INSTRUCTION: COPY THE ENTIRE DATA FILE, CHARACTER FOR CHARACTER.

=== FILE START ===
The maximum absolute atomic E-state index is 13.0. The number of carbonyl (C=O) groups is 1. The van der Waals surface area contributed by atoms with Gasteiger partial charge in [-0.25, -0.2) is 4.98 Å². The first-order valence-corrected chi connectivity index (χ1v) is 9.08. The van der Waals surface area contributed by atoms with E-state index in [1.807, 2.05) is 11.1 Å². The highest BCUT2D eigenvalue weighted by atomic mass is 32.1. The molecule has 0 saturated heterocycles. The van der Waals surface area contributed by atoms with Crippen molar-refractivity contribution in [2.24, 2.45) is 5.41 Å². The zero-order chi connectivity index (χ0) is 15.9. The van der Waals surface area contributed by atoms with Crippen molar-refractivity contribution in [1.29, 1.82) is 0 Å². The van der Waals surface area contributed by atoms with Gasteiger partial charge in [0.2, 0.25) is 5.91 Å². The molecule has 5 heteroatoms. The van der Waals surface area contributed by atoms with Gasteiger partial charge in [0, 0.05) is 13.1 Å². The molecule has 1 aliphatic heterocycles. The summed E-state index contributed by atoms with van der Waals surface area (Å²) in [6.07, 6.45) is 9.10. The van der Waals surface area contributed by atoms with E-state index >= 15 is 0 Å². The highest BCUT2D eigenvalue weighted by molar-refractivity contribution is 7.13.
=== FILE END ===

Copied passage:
The maximum absolute atomic E-state index is 13.0. The number of carbonyl (C=O) groups is 1. The van der Waals surface area contributed by atoms with Gasteiger partial charge in [-0.25, -0.2) is 4.98 Å². The first-order valence-corrected chi connectivity index (χ1v) is 9.08. The van der Waals surface area contributed by atoms with E-state index in [1.807, 2.05) is 11.1 Å². The highest BCUT2D eigenvalue weighted by atomic mass is 32.1. The molecule has 0 saturated heterocycles. The van der Waals surface area contributed by atoms with Crippen molar-refractivity contribution in [2.24, 2.45) is 5.41 Å². The zero-order chi connectivity index (χ0) is 15.9. The van der Waals surface area contributed by atoms with Crippen molar-refractivity contribution in [1.29, 1.82) is 0 Å². The van der Waals surface area contributed by atoms with Gasteiger partial charge in [0.2, 0.25) is 5.91 Å². The molecule has 5 heteroatoms. The van der Waals surface area contributed by atoms with Gasteiger partial charge in [0, 0.05) is 13.1 Å². The molecule has 1 aliphatic heterocycles. The summed E-state index contributed by atoms with van der Waals surface area (Å²) in [6.07, 6.45) is 9.10. The van der Waals surface area contributed by atoms with E-state index >= 15 is 0 Å². The highest BCUT2D eigenvalue weighted by molar-refractivity contribution is 7.13.